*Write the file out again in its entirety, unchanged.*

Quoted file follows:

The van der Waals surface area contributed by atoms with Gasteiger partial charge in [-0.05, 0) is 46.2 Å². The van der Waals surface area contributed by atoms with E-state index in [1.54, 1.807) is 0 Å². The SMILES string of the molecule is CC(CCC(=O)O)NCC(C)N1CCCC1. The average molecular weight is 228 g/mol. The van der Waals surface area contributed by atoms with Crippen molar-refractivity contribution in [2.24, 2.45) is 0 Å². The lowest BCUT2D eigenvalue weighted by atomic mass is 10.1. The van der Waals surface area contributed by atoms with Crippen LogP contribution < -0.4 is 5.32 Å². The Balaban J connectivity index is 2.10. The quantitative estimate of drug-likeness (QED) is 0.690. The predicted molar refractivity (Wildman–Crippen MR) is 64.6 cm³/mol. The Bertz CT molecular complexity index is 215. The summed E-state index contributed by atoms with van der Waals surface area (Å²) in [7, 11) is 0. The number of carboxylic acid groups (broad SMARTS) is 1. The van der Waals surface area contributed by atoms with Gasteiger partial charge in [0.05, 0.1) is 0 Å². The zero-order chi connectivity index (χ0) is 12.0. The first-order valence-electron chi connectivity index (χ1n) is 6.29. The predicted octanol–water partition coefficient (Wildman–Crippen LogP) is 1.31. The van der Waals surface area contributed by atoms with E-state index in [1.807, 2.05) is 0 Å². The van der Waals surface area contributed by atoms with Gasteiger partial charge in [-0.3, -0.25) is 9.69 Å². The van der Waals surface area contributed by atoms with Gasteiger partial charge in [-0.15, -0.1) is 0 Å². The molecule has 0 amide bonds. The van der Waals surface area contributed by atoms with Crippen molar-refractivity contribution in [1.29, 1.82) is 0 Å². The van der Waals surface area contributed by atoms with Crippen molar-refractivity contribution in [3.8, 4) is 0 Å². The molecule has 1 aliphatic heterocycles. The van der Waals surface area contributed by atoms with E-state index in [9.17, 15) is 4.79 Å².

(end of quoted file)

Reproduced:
The van der Waals surface area contributed by atoms with Gasteiger partial charge in [-0.05, 0) is 46.2 Å². The van der Waals surface area contributed by atoms with E-state index in [1.54, 1.807) is 0 Å². The SMILES string of the molecule is CC(CCC(=O)O)NCC(C)N1CCCC1. The average molecular weight is 228 g/mol. The van der Waals surface area contributed by atoms with Crippen molar-refractivity contribution in [2.24, 2.45) is 0 Å². The lowest BCUT2D eigenvalue weighted by atomic mass is 10.1. The van der Waals surface area contributed by atoms with Crippen LogP contribution < -0.4 is 5.32 Å². The Balaban J connectivity index is 2.10. The quantitative estimate of drug-likeness (QED) is 0.690. The predicted molar refractivity (Wildman–Crippen MR) is 64.6 cm³/mol. The Bertz CT molecular complexity index is 215. The summed E-state index contributed by atoms with van der Waals surface area (Å²) in [7, 11) is 0. The number of carboxylic acid groups (broad SMARTS) is 1. The van der Waals surface area contributed by atoms with Gasteiger partial charge in [0.05, 0.1) is 0 Å². The zero-order chi connectivity index (χ0) is 12.0. The first-order valence-electron chi connectivity index (χ1n) is 6.29. The predicted octanol–water partition coefficient (Wildman–Crippen LogP) is 1.31. The van der Waals surface area contributed by atoms with E-state index in [1.807, 2.05) is 0 Å². The van der Waals surface area contributed by atoms with Gasteiger partial charge in [-0.3, -0.25) is 9.69 Å². The van der Waals surface area contributed by atoms with Gasteiger partial charge in [-0.15, -0.1) is 0 Å². The molecule has 0 amide bonds. The van der Waals surface area contributed by atoms with Crippen molar-refractivity contribution in [1.29, 1.82) is 0 Å². The van der Waals surface area contributed by atoms with Crippen molar-refractivity contribution in [3.8, 4) is 0 Å². The molecule has 1 aliphatic heterocycles. The van der Waals surface area contributed by atoms with E-state index in [9.17, 15) is 4.79 Å².